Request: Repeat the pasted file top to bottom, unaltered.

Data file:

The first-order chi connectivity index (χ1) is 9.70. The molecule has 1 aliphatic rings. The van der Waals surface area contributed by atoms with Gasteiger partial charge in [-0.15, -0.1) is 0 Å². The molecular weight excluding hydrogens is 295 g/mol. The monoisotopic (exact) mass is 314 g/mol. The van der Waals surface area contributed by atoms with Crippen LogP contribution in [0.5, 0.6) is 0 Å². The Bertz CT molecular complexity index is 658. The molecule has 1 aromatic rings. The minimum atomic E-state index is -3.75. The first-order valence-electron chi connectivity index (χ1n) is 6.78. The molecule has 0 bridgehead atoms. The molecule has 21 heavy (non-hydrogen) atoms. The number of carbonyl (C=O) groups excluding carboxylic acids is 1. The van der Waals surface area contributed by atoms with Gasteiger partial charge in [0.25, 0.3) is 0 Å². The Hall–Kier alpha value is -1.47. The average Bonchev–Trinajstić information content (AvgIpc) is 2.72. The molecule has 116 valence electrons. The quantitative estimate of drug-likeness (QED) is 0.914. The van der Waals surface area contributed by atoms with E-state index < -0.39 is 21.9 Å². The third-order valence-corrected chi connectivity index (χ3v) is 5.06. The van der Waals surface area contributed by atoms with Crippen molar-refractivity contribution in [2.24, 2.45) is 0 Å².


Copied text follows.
The first-order chi connectivity index (χ1) is 9.70. The molecule has 1 aliphatic rings. The van der Waals surface area contributed by atoms with Gasteiger partial charge in [-0.15, -0.1) is 0 Å². The molecular weight excluding hydrogens is 295 g/mol. The monoisotopic (exact) mass is 314 g/mol. The van der Waals surface area contributed by atoms with Crippen LogP contribution in [0.5, 0.6) is 0 Å². The Bertz CT molecular complexity index is 658. The molecule has 1 aromatic rings. The minimum atomic E-state index is -3.75. The first-order valence-electron chi connectivity index (χ1n) is 6.78. The molecule has 0 bridgehead atoms. The molecule has 21 heavy (non-hydrogen) atoms. The number of carbonyl (C=O) groups excluding carboxylic acids is 1. The van der Waals surface area contributed by atoms with Gasteiger partial charge in [0.25, 0.3) is 0 Å². The Hall–Kier alpha value is -1.47. The average Bonchev–Trinajstić information content (AvgIpc) is 2.72. The molecule has 116 valence electrons. The quantitative estimate of drug-likeness (QED) is 0.914. The van der Waals surface area contributed by atoms with E-state index < -0.39 is 21.9 Å². The third-order valence-corrected chi connectivity index (χ3v) is 5.06. The van der Waals surface area contributed by atoms with Crippen molar-refractivity contribution in [2.24, 2.45) is 0 Å².